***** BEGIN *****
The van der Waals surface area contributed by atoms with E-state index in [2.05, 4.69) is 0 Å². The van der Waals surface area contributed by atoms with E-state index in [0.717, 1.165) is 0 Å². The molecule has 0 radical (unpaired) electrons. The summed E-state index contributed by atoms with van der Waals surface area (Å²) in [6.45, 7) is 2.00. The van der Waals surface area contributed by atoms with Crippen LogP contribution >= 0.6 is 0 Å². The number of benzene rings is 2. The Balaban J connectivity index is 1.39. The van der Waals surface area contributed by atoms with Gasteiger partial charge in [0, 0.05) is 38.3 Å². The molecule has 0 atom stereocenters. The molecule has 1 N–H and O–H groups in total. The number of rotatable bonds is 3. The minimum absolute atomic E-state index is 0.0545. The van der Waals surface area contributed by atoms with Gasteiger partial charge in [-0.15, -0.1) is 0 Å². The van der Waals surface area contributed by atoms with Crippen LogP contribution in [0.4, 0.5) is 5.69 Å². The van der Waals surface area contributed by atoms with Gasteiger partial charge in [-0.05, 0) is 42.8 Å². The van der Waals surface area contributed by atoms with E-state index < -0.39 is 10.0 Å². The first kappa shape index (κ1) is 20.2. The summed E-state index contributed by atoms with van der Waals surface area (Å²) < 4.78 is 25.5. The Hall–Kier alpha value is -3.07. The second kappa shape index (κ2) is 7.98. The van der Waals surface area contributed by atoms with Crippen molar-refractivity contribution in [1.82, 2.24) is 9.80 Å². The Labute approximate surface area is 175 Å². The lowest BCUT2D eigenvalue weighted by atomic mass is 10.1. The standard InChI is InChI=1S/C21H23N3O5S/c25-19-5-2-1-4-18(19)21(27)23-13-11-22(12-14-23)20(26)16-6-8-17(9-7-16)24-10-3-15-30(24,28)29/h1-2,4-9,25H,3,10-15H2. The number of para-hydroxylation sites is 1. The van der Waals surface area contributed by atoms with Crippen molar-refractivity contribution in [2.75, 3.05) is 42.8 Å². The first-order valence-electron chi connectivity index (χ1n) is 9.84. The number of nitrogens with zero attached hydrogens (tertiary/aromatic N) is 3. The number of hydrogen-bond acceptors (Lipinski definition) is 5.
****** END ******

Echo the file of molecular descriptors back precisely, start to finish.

The van der Waals surface area contributed by atoms with E-state index in [2.05, 4.69) is 0 Å². The van der Waals surface area contributed by atoms with E-state index in [0.717, 1.165) is 0 Å². The molecule has 0 radical (unpaired) electrons. The summed E-state index contributed by atoms with van der Waals surface area (Å²) in [6.45, 7) is 2.00. The van der Waals surface area contributed by atoms with Crippen LogP contribution >= 0.6 is 0 Å². The number of benzene rings is 2. The Balaban J connectivity index is 1.39. The van der Waals surface area contributed by atoms with Gasteiger partial charge in [0, 0.05) is 38.3 Å². The molecule has 0 atom stereocenters. The molecule has 1 N–H and O–H groups in total. The number of rotatable bonds is 3. The minimum absolute atomic E-state index is 0.0545. The van der Waals surface area contributed by atoms with Gasteiger partial charge in [-0.15, -0.1) is 0 Å². The van der Waals surface area contributed by atoms with Crippen LogP contribution in [0.4, 0.5) is 5.69 Å². The van der Waals surface area contributed by atoms with Gasteiger partial charge in [-0.05, 0) is 42.8 Å². The van der Waals surface area contributed by atoms with E-state index < -0.39 is 10.0 Å². The first kappa shape index (κ1) is 20.2. The summed E-state index contributed by atoms with van der Waals surface area (Å²) < 4.78 is 25.5. The Hall–Kier alpha value is -3.07. The second kappa shape index (κ2) is 7.98. The van der Waals surface area contributed by atoms with Crippen molar-refractivity contribution in [1.82, 2.24) is 9.80 Å². The Labute approximate surface area is 175 Å². The lowest BCUT2D eigenvalue weighted by atomic mass is 10.1. The standard InChI is InChI=1S/C21H23N3O5S/c25-19-5-2-1-4-18(19)21(27)23-13-11-22(12-14-23)20(26)16-6-8-17(9-7-16)24-10-3-15-30(24,28)29/h1-2,4-9,25H,3,10-15H2. The number of para-hydroxylation sites is 1. The van der Waals surface area contributed by atoms with Crippen molar-refractivity contribution in [2.75, 3.05) is 42.8 Å². The first-order valence-electron chi connectivity index (χ1n) is 9.84. The number of nitrogens with zero attached hydrogens (tertiary/aromatic N) is 3. The number of hydrogen-bond acceptors (Lipinski definition) is 5.